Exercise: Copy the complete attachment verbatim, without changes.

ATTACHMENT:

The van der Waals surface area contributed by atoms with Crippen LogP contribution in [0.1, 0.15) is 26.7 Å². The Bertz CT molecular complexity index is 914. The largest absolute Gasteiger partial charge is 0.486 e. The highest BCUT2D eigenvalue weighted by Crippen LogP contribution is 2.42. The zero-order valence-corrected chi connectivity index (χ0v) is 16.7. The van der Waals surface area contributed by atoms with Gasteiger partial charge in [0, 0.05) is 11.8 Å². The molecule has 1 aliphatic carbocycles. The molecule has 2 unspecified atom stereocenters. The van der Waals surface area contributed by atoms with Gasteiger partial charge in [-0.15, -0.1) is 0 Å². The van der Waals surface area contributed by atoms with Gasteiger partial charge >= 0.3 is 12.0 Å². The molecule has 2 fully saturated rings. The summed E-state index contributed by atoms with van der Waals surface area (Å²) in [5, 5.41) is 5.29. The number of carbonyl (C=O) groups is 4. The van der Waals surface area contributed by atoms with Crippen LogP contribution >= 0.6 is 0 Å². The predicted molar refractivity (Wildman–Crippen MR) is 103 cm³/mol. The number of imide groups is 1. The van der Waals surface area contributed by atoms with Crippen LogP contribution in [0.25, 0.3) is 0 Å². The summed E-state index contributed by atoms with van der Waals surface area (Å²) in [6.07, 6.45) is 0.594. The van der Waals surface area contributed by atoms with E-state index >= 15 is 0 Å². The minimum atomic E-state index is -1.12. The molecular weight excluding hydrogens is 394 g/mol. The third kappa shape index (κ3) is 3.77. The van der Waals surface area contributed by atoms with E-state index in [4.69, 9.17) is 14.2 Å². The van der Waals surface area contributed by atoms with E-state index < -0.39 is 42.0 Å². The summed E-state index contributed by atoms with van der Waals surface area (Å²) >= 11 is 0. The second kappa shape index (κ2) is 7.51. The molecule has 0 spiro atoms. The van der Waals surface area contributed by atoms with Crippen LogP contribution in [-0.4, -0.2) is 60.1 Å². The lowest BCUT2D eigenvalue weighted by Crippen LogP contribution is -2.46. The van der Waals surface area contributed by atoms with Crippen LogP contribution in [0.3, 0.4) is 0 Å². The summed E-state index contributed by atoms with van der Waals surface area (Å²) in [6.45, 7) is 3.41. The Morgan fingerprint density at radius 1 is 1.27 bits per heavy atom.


The van der Waals surface area contributed by atoms with Crippen LogP contribution in [0.1, 0.15) is 26.7 Å². The Bertz CT molecular complexity index is 914. The largest absolute Gasteiger partial charge is 0.486 e. The highest BCUT2D eigenvalue weighted by Crippen LogP contribution is 2.42. The zero-order valence-corrected chi connectivity index (χ0v) is 16.7. The van der Waals surface area contributed by atoms with Gasteiger partial charge in [0, 0.05) is 11.8 Å². The molecule has 1 aliphatic carbocycles. The molecule has 2 unspecified atom stereocenters. The van der Waals surface area contributed by atoms with Gasteiger partial charge in [-0.15, -0.1) is 0 Å². The van der Waals surface area contributed by atoms with Gasteiger partial charge >= 0.3 is 12.0 Å². The molecule has 2 fully saturated rings. The summed E-state index contributed by atoms with van der Waals surface area (Å²) in [5, 5.41) is 5.29. The number of carbonyl (C=O) groups is 4. The van der Waals surface area contributed by atoms with Crippen LogP contribution >= 0.6 is 0 Å². The predicted molar refractivity (Wildman–Crippen MR) is 103 cm³/mol. The number of imide groups is 1. The van der Waals surface area contributed by atoms with Crippen LogP contribution in [0.25, 0.3) is 0 Å². The summed E-state index contributed by atoms with van der Waals surface area (Å²) in [6.07, 6.45) is 0.594. The van der Waals surface area contributed by atoms with E-state index >= 15 is 0 Å². The minimum atomic E-state index is -1.12. The molecular weight excluding hydrogens is 394 g/mol. The third kappa shape index (κ3) is 3.77. The van der Waals surface area contributed by atoms with E-state index in [4.69, 9.17) is 14.2 Å². The van der Waals surface area contributed by atoms with E-state index < -0.39 is 42.0 Å². The summed E-state index contributed by atoms with van der Waals surface area (Å²) >= 11 is 0. The second kappa shape index (κ2) is 7.51. The molecule has 0 spiro atoms. The van der Waals surface area contributed by atoms with Crippen LogP contribution in [-0.4, -0.2) is 60.1 Å². The lowest BCUT2D eigenvalue weighted by Crippen LogP contribution is -2.46. The van der Waals surface area contributed by atoms with Crippen LogP contribution in [0.3, 0.4) is 0 Å². The summed E-state index contributed by atoms with van der Waals surface area (Å²) in [6.45, 7) is 3.41. The Morgan fingerprint density at radius 1 is 1.27 bits per heavy atom.